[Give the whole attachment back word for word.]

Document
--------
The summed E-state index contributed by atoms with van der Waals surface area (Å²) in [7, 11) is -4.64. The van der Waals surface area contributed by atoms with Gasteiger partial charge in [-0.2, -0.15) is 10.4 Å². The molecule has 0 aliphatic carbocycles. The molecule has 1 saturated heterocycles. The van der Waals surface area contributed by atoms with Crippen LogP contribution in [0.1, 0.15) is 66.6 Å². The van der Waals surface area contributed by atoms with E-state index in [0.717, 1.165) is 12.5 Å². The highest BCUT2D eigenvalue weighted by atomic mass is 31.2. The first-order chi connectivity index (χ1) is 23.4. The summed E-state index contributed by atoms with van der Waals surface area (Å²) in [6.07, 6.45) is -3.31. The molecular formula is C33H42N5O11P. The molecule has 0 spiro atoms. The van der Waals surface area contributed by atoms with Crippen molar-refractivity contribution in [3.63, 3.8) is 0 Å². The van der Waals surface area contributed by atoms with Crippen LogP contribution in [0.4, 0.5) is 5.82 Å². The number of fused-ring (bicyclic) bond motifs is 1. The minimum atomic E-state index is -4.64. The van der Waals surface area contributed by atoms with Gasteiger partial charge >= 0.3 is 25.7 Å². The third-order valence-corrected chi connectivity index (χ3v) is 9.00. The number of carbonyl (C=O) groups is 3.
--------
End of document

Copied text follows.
The summed E-state index contributed by atoms with van der Waals surface area (Å²) in [7, 11) is -4.64. The van der Waals surface area contributed by atoms with Gasteiger partial charge in [-0.2, -0.15) is 10.4 Å². The molecule has 0 aliphatic carbocycles. The molecule has 1 saturated heterocycles. The van der Waals surface area contributed by atoms with Crippen LogP contribution in [0.1, 0.15) is 66.6 Å². The van der Waals surface area contributed by atoms with E-state index in [0.717, 1.165) is 12.5 Å². The highest BCUT2D eigenvalue weighted by atomic mass is 31.2. The first-order chi connectivity index (χ1) is 23.4. The summed E-state index contributed by atoms with van der Waals surface area (Å²) in [6.07, 6.45) is -3.31. The molecular formula is C33H42N5O11P. The molecule has 0 spiro atoms. The van der Waals surface area contributed by atoms with Crippen molar-refractivity contribution in [3.63, 3.8) is 0 Å². The van der Waals surface area contributed by atoms with Crippen LogP contribution in [0.4, 0.5) is 5.82 Å². The number of fused-ring (bicyclic) bond motifs is 1. The minimum atomic E-state index is -4.64. The van der Waals surface area contributed by atoms with Gasteiger partial charge >= 0.3 is 25.7 Å². The third-order valence-corrected chi connectivity index (χ3v) is 9.00. The number of carbonyl (C=O) groups is 3.